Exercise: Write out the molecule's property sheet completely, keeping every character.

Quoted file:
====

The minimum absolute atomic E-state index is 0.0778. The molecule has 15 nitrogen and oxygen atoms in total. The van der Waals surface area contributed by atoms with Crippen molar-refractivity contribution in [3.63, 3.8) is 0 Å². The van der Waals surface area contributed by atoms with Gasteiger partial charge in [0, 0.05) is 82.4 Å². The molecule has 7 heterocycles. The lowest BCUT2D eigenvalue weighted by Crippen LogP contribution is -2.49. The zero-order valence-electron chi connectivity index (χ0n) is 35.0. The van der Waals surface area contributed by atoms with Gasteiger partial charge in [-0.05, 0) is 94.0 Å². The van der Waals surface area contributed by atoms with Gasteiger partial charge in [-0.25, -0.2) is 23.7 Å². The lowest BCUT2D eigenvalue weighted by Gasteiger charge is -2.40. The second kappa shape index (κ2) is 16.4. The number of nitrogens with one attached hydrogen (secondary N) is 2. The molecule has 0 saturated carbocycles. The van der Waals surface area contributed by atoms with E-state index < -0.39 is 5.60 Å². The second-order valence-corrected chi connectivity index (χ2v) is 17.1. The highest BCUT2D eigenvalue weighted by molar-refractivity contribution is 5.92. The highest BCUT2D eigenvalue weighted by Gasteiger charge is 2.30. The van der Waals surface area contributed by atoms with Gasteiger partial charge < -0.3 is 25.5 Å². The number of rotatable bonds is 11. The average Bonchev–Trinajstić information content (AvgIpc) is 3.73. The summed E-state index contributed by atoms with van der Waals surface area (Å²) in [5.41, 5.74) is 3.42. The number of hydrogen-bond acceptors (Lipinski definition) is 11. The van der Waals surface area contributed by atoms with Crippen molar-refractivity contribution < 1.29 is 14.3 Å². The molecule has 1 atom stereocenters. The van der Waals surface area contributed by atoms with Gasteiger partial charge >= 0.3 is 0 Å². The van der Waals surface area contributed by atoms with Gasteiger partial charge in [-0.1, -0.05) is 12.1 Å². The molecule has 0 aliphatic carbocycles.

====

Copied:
The minimum absolute atomic E-state index is 0.0778. The molecule has 15 nitrogen and oxygen atoms in total. The van der Waals surface area contributed by atoms with Crippen molar-refractivity contribution in [3.63, 3.8) is 0 Å². The van der Waals surface area contributed by atoms with Gasteiger partial charge in [0, 0.05) is 82.4 Å². The molecule has 7 heterocycles. The lowest BCUT2D eigenvalue weighted by Crippen LogP contribution is -2.49. The zero-order valence-electron chi connectivity index (χ0n) is 35.0. The van der Waals surface area contributed by atoms with Gasteiger partial charge in [-0.05, 0) is 94.0 Å². The van der Waals surface area contributed by atoms with Gasteiger partial charge in [-0.25, -0.2) is 23.7 Å². The lowest BCUT2D eigenvalue weighted by Gasteiger charge is -2.40. The second kappa shape index (κ2) is 16.4. The number of nitrogens with one attached hydrogen (secondary N) is 2. The molecule has 0 saturated carbocycles. The van der Waals surface area contributed by atoms with E-state index < -0.39 is 5.60 Å². The second-order valence-corrected chi connectivity index (χ2v) is 17.1. The highest BCUT2D eigenvalue weighted by molar-refractivity contribution is 5.92. The highest BCUT2D eigenvalue weighted by Gasteiger charge is 2.30. The van der Waals surface area contributed by atoms with Gasteiger partial charge < -0.3 is 25.5 Å². The number of rotatable bonds is 11. The average Bonchev–Trinajstić information content (AvgIpc) is 3.73. The summed E-state index contributed by atoms with van der Waals surface area (Å²) in [5.41, 5.74) is 3.42. The number of hydrogen-bond acceptors (Lipinski definition) is 11. The van der Waals surface area contributed by atoms with Crippen molar-refractivity contribution < 1.29 is 14.3 Å². The molecule has 1 atom stereocenters. The van der Waals surface area contributed by atoms with Gasteiger partial charge >= 0.3 is 0 Å². The van der Waals surface area contributed by atoms with Gasteiger partial charge in [-0.1, -0.05) is 12.1 Å². The molecule has 0 aliphatic carbocycles.